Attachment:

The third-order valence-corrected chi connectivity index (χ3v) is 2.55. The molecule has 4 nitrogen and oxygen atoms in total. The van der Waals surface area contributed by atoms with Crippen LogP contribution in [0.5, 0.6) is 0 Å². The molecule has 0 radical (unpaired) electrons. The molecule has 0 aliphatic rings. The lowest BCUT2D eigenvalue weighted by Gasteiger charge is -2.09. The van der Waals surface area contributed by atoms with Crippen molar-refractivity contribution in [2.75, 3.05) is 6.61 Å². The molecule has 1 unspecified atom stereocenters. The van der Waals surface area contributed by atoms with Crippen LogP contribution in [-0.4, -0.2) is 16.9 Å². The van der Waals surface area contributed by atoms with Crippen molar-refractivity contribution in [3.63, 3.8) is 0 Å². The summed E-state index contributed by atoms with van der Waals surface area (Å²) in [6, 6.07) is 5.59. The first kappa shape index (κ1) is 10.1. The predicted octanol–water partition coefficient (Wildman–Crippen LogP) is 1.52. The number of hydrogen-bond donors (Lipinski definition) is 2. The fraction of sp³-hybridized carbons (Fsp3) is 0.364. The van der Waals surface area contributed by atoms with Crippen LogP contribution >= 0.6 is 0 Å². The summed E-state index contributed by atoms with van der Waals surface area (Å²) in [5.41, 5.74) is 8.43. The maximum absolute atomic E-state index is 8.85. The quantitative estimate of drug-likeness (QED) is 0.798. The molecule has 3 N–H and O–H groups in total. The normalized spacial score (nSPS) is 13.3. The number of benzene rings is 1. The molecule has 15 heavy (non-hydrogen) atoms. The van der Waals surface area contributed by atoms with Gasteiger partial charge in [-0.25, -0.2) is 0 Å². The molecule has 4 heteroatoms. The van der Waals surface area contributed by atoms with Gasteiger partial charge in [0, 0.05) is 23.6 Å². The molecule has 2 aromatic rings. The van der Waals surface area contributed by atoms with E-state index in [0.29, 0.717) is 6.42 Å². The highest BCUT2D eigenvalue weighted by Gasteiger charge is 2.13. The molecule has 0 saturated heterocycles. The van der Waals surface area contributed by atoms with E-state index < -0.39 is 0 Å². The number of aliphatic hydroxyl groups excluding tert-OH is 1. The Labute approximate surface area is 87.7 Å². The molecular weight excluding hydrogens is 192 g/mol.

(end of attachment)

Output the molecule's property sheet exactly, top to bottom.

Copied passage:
The third-order valence-corrected chi connectivity index (χ3v) is 2.55. The molecule has 4 nitrogen and oxygen atoms in total. The van der Waals surface area contributed by atoms with Crippen LogP contribution in [0.5, 0.6) is 0 Å². The molecule has 0 radical (unpaired) electrons. The molecule has 0 aliphatic rings. The lowest BCUT2D eigenvalue weighted by Gasteiger charge is -2.09. The van der Waals surface area contributed by atoms with Crippen molar-refractivity contribution in [2.75, 3.05) is 6.61 Å². The molecule has 1 unspecified atom stereocenters. The van der Waals surface area contributed by atoms with Crippen LogP contribution in [-0.4, -0.2) is 16.9 Å². The van der Waals surface area contributed by atoms with Crippen molar-refractivity contribution in [3.63, 3.8) is 0 Å². The summed E-state index contributed by atoms with van der Waals surface area (Å²) in [6, 6.07) is 5.59. The first kappa shape index (κ1) is 10.1. The predicted octanol–water partition coefficient (Wildman–Crippen LogP) is 1.52. The number of hydrogen-bond donors (Lipinski definition) is 2. The fraction of sp³-hybridized carbons (Fsp3) is 0.364. The van der Waals surface area contributed by atoms with Crippen LogP contribution >= 0.6 is 0 Å². The summed E-state index contributed by atoms with van der Waals surface area (Å²) in [5.41, 5.74) is 8.43. The maximum absolute atomic E-state index is 8.85. The quantitative estimate of drug-likeness (QED) is 0.798. The molecule has 3 N–H and O–H groups in total. The normalized spacial score (nSPS) is 13.3. The number of benzene rings is 1. The molecule has 15 heavy (non-hydrogen) atoms. The van der Waals surface area contributed by atoms with Gasteiger partial charge in [-0.25, -0.2) is 0 Å². The molecule has 4 heteroatoms. The van der Waals surface area contributed by atoms with Gasteiger partial charge in [0, 0.05) is 23.6 Å². The molecule has 2 aromatic rings. The van der Waals surface area contributed by atoms with E-state index in [0.29, 0.717) is 6.42 Å². The highest BCUT2D eigenvalue weighted by Gasteiger charge is 2.13. The molecule has 0 saturated heterocycles. The van der Waals surface area contributed by atoms with E-state index < -0.39 is 0 Å². The number of aliphatic hydroxyl groups excluding tert-OH is 1. The Labute approximate surface area is 87.7 Å². The molecular weight excluding hydrogens is 192 g/mol.